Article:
Eric Brach is a lecturer in English at California Lutheran University and worked with Billy McGill on his book, Billy “the Hill” and the Jump Hook: The Autobiography of a Forgotten Basketball Legend (November 2013).
I met Billy McGill in the spring of 2010, just before completing my graduate education at the University of Southern California. In truth, I hadn’t heard of him or his story before then. I didn’t know that he had been the No. 1 pick in the 1962 NBA draft. I didn’t know that he’d been the first to integrate the basketball team at the University of Utah, nor that he had been such a star that the team retired his number before he’d even left the school, paving the way for athletes (and students!) of all races to find a place at that school. I didn’t know that Billy invented the jump hook, nor did I know anything of the struggles he’d had to face as a youth coming up in the pre–Civil Rights Act era.
I also didn’t know that Billy had been trying to find a way to tell his story since the New York Times published a piece on him back in the early 1980s. He had been trying to tell his tale for about as long as I had been in alive.
Of course, all of that came in time, as did so much more. Over the four years that I was lucky enough to get to know and work with Billy, I learned that he was a family man – that he loved his wife, Gwen, more than he could ever say, and that his children and grandchildren served as a source of constant joy and pride. I learned that he thought fondly of Utah, and that recollections of his days on the hardwood playing for his alma mater were among his most cherished memories. He treasured his teammates and he welcomed his fans. Generations of Ute faithful stepped forward to shake his hand, and fathers recounted to sons the tales of Billy’s exploits on the basketball court. These all offered him great pleasure.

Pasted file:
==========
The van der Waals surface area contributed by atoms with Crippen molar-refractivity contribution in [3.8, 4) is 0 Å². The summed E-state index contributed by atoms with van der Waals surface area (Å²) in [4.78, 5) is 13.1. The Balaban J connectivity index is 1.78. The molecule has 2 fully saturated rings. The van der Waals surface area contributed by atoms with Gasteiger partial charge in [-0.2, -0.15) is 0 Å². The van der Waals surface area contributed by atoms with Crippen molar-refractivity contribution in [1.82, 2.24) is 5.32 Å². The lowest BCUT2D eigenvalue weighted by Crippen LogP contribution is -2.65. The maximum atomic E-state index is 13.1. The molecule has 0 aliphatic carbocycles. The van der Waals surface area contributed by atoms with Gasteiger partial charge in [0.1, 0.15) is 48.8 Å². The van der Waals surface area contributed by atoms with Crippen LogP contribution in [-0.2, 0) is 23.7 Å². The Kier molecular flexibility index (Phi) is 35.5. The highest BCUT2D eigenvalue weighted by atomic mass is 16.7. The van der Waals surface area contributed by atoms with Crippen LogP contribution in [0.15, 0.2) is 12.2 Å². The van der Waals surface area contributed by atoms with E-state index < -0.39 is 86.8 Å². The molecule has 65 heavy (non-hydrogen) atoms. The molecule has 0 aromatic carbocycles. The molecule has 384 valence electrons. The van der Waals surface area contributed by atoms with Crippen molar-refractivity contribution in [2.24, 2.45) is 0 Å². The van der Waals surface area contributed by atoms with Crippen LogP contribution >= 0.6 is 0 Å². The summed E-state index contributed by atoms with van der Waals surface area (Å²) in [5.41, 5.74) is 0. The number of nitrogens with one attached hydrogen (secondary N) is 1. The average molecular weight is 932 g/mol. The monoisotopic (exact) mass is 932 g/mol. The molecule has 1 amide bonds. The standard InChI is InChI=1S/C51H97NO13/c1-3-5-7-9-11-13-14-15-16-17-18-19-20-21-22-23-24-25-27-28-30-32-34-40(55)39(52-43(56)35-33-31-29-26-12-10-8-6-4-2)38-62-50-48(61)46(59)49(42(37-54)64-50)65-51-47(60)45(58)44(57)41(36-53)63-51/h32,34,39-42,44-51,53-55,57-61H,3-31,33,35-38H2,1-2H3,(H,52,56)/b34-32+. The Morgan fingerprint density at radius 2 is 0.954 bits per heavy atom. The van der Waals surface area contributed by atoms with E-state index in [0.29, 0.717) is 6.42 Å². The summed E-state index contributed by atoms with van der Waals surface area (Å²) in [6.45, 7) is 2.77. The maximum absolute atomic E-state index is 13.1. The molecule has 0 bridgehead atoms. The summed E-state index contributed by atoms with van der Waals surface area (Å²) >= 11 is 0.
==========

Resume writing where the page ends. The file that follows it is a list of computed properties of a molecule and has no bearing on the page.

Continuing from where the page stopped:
Plato said that you can discover more about a person in an hour of play than in a year of conversation, and that may be true – there’s no doubt that everyone who shared the floor with Billy during his playing days has a story to tell. I believe that the time I spent talking with Billy and helping him craft a manuscript from the recollections of his youth offered a clear view into the life and mind of a truly unique individual – one whose legacy lives on in game film, in sporting lore, in a beloved family, and, at last, in a book as well.
Billy McGill was a fighter. He worked hard. He spoke little, preferring to let his actions speak for him. No cenotaph can ever fully capture the life of an individual, but I hope that the book he completed will continue to delight his fans for a long, long time to come.